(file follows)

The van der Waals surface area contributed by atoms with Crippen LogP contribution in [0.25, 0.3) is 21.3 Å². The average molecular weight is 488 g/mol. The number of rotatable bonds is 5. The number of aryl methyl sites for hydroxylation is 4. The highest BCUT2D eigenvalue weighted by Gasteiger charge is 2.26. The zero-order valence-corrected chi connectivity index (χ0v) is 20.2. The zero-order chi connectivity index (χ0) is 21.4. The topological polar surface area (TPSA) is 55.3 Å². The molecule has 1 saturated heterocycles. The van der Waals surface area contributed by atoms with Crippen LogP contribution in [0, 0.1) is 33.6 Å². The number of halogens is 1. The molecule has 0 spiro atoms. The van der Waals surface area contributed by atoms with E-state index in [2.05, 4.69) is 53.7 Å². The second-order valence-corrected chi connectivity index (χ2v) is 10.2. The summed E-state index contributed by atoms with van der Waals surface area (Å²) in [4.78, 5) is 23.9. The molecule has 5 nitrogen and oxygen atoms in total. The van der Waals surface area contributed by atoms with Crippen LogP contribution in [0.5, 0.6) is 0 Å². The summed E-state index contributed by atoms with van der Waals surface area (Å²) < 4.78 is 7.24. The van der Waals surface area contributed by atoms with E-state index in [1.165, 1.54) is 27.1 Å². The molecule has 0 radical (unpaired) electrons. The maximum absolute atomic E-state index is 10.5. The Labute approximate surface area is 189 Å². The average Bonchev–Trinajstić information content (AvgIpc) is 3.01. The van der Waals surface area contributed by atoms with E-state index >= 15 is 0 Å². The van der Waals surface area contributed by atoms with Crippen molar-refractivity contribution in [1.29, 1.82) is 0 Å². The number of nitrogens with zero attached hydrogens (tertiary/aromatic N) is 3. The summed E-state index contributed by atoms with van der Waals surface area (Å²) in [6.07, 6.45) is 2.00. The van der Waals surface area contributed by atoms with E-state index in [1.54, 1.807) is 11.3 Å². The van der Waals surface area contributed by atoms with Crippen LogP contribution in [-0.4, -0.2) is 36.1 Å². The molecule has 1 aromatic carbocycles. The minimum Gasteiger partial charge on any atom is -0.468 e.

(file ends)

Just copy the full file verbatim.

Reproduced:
The van der Waals surface area contributed by atoms with Crippen LogP contribution in [0.25, 0.3) is 21.3 Å². The average molecular weight is 488 g/mol. The number of rotatable bonds is 5. The number of aryl methyl sites for hydroxylation is 4. The highest BCUT2D eigenvalue weighted by Gasteiger charge is 2.26. The zero-order valence-corrected chi connectivity index (χ0v) is 20.2. The zero-order chi connectivity index (χ0) is 21.4. The topological polar surface area (TPSA) is 55.3 Å². The molecule has 1 saturated heterocycles. The van der Waals surface area contributed by atoms with Crippen LogP contribution in [0, 0.1) is 33.6 Å². The number of halogens is 1. The molecule has 0 spiro atoms. The van der Waals surface area contributed by atoms with E-state index in [2.05, 4.69) is 53.7 Å². The second-order valence-corrected chi connectivity index (χ2v) is 10.2. The summed E-state index contributed by atoms with van der Waals surface area (Å²) in [4.78, 5) is 23.9. The molecule has 5 nitrogen and oxygen atoms in total. The van der Waals surface area contributed by atoms with Crippen LogP contribution in [0.5, 0.6) is 0 Å². The summed E-state index contributed by atoms with van der Waals surface area (Å²) < 4.78 is 7.24. The van der Waals surface area contributed by atoms with E-state index in [1.165, 1.54) is 27.1 Å². The molecule has 0 radical (unpaired) electrons. The maximum absolute atomic E-state index is 10.5. The Labute approximate surface area is 189 Å². The average Bonchev–Trinajstić information content (AvgIpc) is 3.01. The van der Waals surface area contributed by atoms with E-state index >= 15 is 0 Å². The van der Waals surface area contributed by atoms with Crippen molar-refractivity contribution in [1.29, 1.82) is 0 Å². The number of nitrogens with zero attached hydrogens (tertiary/aromatic N) is 3. The summed E-state index contributed by atoms with van der Waals surface area (Å²) in [6.07, 6.45) is 2.00. The van der Waals surface area contributed by atoms with E-state index in [1.54, 1.807) is 11.3 Å². The van der Waals surface area contributed by atoms with Crippen LogP contribution in [-0.4, -0.2) is 36.1 Å². The molecule has 1 aromatic carbocycles. The minimum Gasteiger partial charge on any atom is -0.468 e.